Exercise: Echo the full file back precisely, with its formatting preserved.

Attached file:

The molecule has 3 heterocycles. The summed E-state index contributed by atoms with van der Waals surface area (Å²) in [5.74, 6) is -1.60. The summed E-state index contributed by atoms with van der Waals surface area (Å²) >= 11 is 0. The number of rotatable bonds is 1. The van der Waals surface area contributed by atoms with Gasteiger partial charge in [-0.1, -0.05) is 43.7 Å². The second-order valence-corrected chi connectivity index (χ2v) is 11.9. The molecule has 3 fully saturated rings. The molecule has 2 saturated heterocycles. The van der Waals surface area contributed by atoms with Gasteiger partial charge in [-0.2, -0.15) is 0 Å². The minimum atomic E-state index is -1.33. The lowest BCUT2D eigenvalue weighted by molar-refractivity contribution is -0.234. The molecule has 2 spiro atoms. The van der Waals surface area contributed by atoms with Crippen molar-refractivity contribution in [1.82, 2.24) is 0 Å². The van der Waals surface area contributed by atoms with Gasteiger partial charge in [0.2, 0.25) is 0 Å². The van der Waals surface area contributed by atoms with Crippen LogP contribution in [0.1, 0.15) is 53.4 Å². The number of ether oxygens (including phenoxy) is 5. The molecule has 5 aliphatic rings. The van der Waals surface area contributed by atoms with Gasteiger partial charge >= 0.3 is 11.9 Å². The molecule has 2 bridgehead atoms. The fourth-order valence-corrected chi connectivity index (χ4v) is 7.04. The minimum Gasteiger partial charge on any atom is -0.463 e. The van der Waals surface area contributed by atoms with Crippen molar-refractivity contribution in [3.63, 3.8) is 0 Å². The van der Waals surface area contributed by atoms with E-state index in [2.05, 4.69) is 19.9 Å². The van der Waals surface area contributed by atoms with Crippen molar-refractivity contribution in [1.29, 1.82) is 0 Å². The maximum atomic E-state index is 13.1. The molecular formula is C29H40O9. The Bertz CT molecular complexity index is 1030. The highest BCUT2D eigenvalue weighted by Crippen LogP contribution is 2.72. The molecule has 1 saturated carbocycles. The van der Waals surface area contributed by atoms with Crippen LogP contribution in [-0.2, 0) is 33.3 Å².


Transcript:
The molecule has 3 heterocycles. The summed E-state index contributed by atoms with van der Waals surface area (Å²) in [5.74, 6) is -1.60. The summed E-state index contributed by atoms with van der Waals surface area (Å²) >= 11 is 0. The number of rotatable bonds is 1. The van der Waals surface area contributed by atoms with Gasteiger partial charge in [-0.1, -0.05) is 43.7 Å². The second-order valence-corrected chi connectivity index (χ2v) is 11.9. The molecule has 3 fully saturated rings. The molecule has 2 saturated heterocycles. The van der Waals surface area contributed by atoms with Gasteiger partial charge in [-0.2, -0.15) is 0 Å². The minimum atomic E-state index is -1.33. The lowest BCUT2D eigenvalue weighted by molar-refractivity contribution is -0.234. The molecule has 2 spiro atoms. The van der Waals surface area contributed by atoms with Crippen molar-refractivity contribution in [1.82, 2.24) is 0 Å². The van der Waals surface area contributed by atoms with Gasteiger partial charge in [0.2, 0.25) is 0 Å². The van der Waals surface area contributed by atoms with Crippen LogP contribution in [0.1, 0.15) is 53.4 Å². The number of ether oxygens (including phenoxy) is 5. The molecule has 5 aliphatic rings. The van der Waals surface area contributed by atoms with Gasteiger partial charge >= 0.3 is 11.9 Å². The molecule has 2 bridgehead atoms. The fourth-order valence-corrected chi connectivity index (χ4v) is 7.04. The minimum Gasteiger partial charge on any atom is -0.463 e. The van der Waals surface area contributed by atoms with Crippen molar-refractivity contribution in [3.63, 3.8) is 0 Å². The van der Waals surface area contributed by atoms with E-state index in [2.05, 4.69) is 19.9 Å². The van der Waals surface area contributed by atoms with Crippen molar-refractivity contribution in [1.29, 1.82) is 0 Å². The maximum atomic E-state index is 13.1. The molecular formula is C29H40O9. The Bertz CT molecular complexity index is 1030. The highest BCUT2D eigenvalue weighted by Crippen LogP contribution is 2.72. The molecule has 1 saturated carbocycles. The van der Waals surface area contributed by atoms with Crippen LogP contribution in [-0.2, 0) is 33.3 Å².